Beatrix Potting

Part 2: The Tale of Squirrel Nutkin.

In essence, the is a respect-your-elders-or-face-the-consequences morality story.  In a nutshell (Get it?  Nudge, nudge.), while all the other squirrels are working hard collecting nuts and paying respect to the old owl who guards said nuts, Squirrel Nutkin is acting childish, avoiding work, telling nonsensical rhymes, playing games and generally disrespecting the owl.  This goes on until the owl has enough and decides to eat him instead of one of the offerings.

But, the tale does not end there, Beatrix Potter interjects.  It has a happy ending:  Squirrel Nutkin escapes from the owl by snapping his tale in half and being scarred for life, no longer able to speak, instead talking in broken, stuttering sounds.

Like Peter Rabbit, this is a story about an anthropomorphized animal child coming face to face with the reality of the world and embracing the natural timidity of their species.  But whereas Peter Rabbit involved nudity to achieve this end, Squirrel Nutkin ups the ante by incorporating dismemberment and post-traumatic stress.  Thus far it appears that in the world of Beatrix Potter, children are stupid, irritating things constantly on the verge of annihilation and adults are scarred husks, beaten (practically literally!) into conformity.


Pooh Thoughts

While Elisabeth was pregnant, I read Winnie The Pooh to her stomach.  I'm fairly well versed in Winnie the Pooh and didn't feel the need to comment on it.  Also, I was lazy.

With Henry's bedtime routine fairly set in stone now, I've been reading to him every night.  We plowed through Beedle the Bard fairly quickly as I wasn't very good at picking up on his I Want To Go To Bed Right Now signals and read to him for far too long.  The House on Pooh Corner has been a bit of a long slog but last night we finally got through it.  what really stood out for me was how different it was to the first book, especially as I realized while reading it that I'd never read it before.  These are my random and poorly developed thoughts on it:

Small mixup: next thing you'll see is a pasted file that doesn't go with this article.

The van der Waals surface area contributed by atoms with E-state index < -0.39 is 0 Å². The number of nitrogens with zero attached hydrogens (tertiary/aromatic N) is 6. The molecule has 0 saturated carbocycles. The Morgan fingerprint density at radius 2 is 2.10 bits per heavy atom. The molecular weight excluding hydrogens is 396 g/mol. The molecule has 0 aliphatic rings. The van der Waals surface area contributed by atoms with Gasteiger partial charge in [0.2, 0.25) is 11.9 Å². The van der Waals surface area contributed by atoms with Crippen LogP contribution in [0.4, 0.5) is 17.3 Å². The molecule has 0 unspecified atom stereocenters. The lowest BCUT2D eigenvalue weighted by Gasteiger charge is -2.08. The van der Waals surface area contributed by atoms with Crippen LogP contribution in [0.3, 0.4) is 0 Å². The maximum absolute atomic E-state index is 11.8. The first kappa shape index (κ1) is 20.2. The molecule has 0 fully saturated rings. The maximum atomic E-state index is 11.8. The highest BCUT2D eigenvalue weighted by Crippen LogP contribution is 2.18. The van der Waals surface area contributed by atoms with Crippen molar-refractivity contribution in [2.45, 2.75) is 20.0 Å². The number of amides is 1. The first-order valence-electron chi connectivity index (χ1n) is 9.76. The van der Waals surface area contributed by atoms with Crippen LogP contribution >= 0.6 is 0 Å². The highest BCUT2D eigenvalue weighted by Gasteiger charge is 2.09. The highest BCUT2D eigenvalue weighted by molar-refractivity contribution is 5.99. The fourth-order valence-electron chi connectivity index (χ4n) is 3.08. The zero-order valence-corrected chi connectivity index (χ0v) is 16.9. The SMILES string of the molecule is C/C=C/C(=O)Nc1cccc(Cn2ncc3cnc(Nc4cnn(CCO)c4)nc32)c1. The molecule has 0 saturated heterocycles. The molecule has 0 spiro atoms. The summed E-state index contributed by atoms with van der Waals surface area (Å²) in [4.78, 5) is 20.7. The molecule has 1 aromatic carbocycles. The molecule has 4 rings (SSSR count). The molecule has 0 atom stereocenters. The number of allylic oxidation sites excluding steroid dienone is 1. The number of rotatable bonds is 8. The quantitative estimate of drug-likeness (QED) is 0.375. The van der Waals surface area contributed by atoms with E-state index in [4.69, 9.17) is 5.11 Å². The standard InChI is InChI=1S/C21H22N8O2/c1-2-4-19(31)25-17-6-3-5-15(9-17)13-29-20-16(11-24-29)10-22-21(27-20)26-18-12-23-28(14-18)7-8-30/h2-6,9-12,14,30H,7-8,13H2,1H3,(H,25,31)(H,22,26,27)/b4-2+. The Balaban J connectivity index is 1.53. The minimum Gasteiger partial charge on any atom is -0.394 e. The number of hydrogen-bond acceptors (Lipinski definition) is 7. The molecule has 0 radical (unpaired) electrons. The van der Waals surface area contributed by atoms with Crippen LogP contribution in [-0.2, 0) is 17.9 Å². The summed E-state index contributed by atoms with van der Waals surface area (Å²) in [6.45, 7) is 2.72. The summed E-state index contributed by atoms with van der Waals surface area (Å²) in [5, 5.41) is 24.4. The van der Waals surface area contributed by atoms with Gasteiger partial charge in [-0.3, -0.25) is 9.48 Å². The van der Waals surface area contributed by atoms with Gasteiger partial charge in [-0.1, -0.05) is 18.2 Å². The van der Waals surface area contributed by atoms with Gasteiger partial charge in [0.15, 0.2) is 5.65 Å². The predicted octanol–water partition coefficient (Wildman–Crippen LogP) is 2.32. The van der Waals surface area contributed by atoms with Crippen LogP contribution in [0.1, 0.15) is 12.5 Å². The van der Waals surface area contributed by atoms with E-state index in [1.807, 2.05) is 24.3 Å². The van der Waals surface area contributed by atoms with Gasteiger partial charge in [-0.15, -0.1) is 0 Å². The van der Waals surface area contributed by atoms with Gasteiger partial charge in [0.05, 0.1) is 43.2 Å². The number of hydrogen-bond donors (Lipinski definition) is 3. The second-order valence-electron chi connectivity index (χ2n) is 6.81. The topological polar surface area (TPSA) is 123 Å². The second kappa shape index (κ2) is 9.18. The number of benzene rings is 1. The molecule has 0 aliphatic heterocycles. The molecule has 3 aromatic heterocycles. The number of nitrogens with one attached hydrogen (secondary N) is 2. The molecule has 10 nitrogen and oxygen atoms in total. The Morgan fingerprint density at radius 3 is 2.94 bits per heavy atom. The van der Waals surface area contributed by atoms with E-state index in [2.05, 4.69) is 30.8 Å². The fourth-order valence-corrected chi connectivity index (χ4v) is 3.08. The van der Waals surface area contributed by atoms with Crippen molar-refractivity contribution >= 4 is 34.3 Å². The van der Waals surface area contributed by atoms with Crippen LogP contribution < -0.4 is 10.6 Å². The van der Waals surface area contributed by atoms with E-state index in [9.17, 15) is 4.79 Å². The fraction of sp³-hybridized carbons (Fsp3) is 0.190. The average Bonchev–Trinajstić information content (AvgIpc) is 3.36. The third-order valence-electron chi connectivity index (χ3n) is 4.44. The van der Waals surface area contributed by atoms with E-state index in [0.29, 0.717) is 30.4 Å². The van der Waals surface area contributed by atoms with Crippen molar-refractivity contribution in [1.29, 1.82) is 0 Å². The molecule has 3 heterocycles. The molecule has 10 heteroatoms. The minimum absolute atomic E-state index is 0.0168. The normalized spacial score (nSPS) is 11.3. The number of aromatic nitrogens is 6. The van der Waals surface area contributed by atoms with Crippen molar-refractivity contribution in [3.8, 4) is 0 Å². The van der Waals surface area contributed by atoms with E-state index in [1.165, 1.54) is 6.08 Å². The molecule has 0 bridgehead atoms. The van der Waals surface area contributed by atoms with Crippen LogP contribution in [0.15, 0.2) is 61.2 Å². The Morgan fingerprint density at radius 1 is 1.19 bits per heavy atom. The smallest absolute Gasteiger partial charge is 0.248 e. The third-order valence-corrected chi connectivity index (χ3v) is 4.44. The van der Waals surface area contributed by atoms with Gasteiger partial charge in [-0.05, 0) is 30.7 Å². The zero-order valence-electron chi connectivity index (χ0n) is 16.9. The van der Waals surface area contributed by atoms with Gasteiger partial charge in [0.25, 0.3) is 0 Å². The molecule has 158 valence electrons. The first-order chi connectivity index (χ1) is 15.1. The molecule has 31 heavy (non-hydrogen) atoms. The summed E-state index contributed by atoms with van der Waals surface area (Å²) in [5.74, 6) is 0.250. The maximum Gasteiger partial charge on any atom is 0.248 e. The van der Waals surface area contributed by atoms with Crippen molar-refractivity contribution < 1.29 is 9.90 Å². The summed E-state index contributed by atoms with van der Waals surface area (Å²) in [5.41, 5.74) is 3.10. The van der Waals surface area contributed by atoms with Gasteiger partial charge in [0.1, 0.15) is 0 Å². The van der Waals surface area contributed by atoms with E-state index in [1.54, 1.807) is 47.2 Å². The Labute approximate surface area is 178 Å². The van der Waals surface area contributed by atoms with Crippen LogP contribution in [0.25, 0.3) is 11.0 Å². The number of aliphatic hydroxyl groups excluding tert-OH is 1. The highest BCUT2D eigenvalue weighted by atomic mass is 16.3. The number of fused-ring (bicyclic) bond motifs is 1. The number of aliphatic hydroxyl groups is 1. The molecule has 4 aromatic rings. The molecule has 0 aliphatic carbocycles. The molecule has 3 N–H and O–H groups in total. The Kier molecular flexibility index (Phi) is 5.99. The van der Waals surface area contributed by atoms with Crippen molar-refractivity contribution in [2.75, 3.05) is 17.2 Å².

1) Walt Disney ruined Pooh.  A.A. Milne's characters are so strongly realized (And linked to the original illustrations) that when reading Pooh, there's a weird dichotomy where it's easy to confuse the two interpretations.  I'm happy that I never watched the cartoons beyond the original adaptations because it would mess with my brain too much.  Like Harry Potter, this is something I'd like Henry to experience before he watches the movie (fat chance!)

2) A.A. Milne got the 'Pooh' double entendre and used it to excellent effect, never milking it.

3) While the first book is filled with the whimsy of childhood, Pooh Corner focuses on the confusion of growing up.  The animals bicker about who is smarter; Christopher Robin is absent and becoming Educated while the animals feel threatened, not just by Tigger's sudden arrival but by Pooh and Piglet's perceived stupidity.  All the while those who claim to have something other than fluff for brains come across as curmudgeonly, dull, petty and, in the end, dumb.

This is a central conceit with Pooh Corner:  There is an awareness through Christopher Robin becoming Educated that the magic is coming to an end.  The animals are petty, bicker more, have an awareness of the dangers of the world and are jealous towards each other.  These are all externalizations of the fear an adult (A.A. Milne) would project on a child growing up and seeing less and less magic in the wonders of his toys and imagination.

Pooh Corner ends on an especially depressing note with Christopher Robin trying to articulate his fears and the reality of his leaving of the forest, accompanied by Pooh's vain attempts to understand what he's not able to articulate.  In the end, Christopher Robin gives up as neither of them are able to communicate any more.  There is a final promise that Pooh will wait for him for 100 years (Which I take to mean his death - at which time he might be able to re-cnnect with his childish ways) and a coda, almost as badly tacked on as the final chapter to The Deathly Hallows which promises, almost too desperately, that things will be all right.

At least that's how I read it.


Book Review

Elisabeth picked up the complete hard cover collection of Beatrix Potter (minus two books) from our local charity shop for a grand total of thirteen bucks.  The missing volumes are winging their way over to us via Amazon.  What follows is part 1 of a 23 part series in which I review in order (And, I imagine, become increasingly dismissive of) her works.